As there are a variety of risks, there are a variety of mitigation strategies to reduce those risks. The desktop recovery solution should be designed to address the particular challenge of each level of the risk and respond quickly and effectively.
The risk of losing files is easily mitigated by keeping copies of the files in a secure location. The type of desktop recovery solution will directly determine how quickly and easily this protection can be effected.
A system that categorizes user data files and makes them quick to locate and restore makes restoration of lost files a minor issue. By simplifying the process of locating and restoring the file, the time lost while the file is unavailable is minimized. A system that minimizes the time spent by the technical staff to restore the file also reduces the cost of protecting the user's work. When designing the system and choosing the appropriate tools, consideration should be given to how long such a restoration will typically take and the cost of the time expended while the file is unavailable.
The most common solution for software issues is re-installation. The application must be removed (not always an easy or straightforward process). Then the current software patches must be re-applied. In some cases, an older version o the software must be installed and then a full version upgrade applied. Once re-installed, the software must go through re-configuration and personalization.
Although this process can be managed manually by a service technician, it can be time consuming—costing the organization not only the time expended by the technician but the lost productivity of the employee who is denied use of his or her desktop. If the application is reinstalled, any customizations made to the application for the sake of the user may be lost. More productivity will be lost as the application is reconfigured to serve the needs of the user.
A desktop restoration solution can be devised that automates the re-installation of any application. Systems that use configured installs can minimize time spent by the technical staff. The consistency of a proven automated system can make things operate much more smoothly. A system that automatically stores the customizations made by the user—configuration files, credentials, preferences, and so on—and that can re-apply them on demand will further refine the process, saving time and reducing the frustration of the user whose desktop has been damaged.
If a malicious piece of software has damaged the system (or some other event has made the OS unstable), the system may need to be restored from scratch. Again, a desktop restoration solution that can cleanly re-install the authorized and validated components that should be on the system is invaluable. Such a restoration eliminates unauthorized software that should not be installed in the desktop (and may have caused the original instability). A clean re-installation can also have the added benefit of improving performance.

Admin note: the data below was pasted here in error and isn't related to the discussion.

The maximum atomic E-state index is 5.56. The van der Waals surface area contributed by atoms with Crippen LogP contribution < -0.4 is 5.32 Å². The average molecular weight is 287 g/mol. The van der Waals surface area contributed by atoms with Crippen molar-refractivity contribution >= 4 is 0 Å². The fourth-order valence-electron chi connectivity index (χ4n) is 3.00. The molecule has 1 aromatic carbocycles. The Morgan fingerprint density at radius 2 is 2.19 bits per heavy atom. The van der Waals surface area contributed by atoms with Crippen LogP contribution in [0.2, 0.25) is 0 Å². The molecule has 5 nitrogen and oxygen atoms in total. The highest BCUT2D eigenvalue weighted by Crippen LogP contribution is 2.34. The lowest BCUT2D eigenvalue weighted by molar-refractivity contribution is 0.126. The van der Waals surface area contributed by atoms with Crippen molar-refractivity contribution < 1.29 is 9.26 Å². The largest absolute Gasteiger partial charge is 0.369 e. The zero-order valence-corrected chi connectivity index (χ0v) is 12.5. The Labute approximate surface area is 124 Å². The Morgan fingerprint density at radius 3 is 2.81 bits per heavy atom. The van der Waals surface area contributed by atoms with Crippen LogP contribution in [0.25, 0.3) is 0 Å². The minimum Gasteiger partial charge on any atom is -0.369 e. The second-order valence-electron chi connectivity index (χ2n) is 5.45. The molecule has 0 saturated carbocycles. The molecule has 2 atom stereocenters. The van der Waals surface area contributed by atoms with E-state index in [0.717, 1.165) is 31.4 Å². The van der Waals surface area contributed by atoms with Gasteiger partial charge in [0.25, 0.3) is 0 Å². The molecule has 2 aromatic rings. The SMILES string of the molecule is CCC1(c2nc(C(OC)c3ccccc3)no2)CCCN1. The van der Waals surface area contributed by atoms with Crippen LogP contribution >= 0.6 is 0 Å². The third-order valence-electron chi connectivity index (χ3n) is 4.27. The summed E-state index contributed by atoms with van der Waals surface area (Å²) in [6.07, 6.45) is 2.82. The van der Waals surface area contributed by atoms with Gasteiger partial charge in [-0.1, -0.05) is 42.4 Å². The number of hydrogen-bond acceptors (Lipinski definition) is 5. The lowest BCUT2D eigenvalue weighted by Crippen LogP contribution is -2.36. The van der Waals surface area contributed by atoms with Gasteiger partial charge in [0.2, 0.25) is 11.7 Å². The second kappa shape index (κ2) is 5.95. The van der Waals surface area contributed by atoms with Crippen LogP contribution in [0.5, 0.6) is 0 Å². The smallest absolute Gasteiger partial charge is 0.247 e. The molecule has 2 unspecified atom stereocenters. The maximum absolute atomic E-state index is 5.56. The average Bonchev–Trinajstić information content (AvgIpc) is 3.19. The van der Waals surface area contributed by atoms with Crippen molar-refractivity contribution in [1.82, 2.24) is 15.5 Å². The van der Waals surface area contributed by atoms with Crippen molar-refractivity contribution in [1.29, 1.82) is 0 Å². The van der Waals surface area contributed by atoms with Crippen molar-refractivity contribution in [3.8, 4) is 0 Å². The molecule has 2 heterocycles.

If hardware is damaged, it can be repaired or replaced. The desktop restoration solution can be designed to help in a variety of ways. A desktop restoration solution can be used to distribute the appropriate hardware drivers to personal computers when changes are made to the installed hardware. They can also distribute drivers if the existing driver is damaged.
If the hard drive is lost, or if it is determined that the hardware platform should be replaced, the desktop restoration solution can help migrate the existing desktop to the new hardware without loss of personalization information. A configured desktop restoration solution can re-install the OS and applications, making adjustments to the new platform during the installation. This can make the process of moving between two dissimilar systems more reliable and faster.
One option is to migrate the desktop to a different, proven personal computer to get a working system back into the hands of a user as quickly as possible. Once they have the new system, the old system can be taken in for more detailed diagnosis and repair without imperiling the productivity of the user. Once the system is reconditioned, it can be used for the next user who has a system in need of repair.
All desktop restoration solutions ultimately store the data on the user's desktop in an alternative file storage location, typically attached to a server. If that server is stored in a different physical location than the personal computers it protects, it can be used to restore the desktops at a different location.
If all the desktops are lost, they can be restored once new hardware is located. If they are merely inaccessible, critical desktops can be restored to minimize the impact of lost productivity.
The design of a desktop restoration solution involves considering the risks and their mitigations as stated earlier. There are multiple solutions to each of the discussed risks. Differing mitigation strategies have differing associated costs. An effective desktop restoration solution must balance the cost of the system with an estimated return on investment (ROI).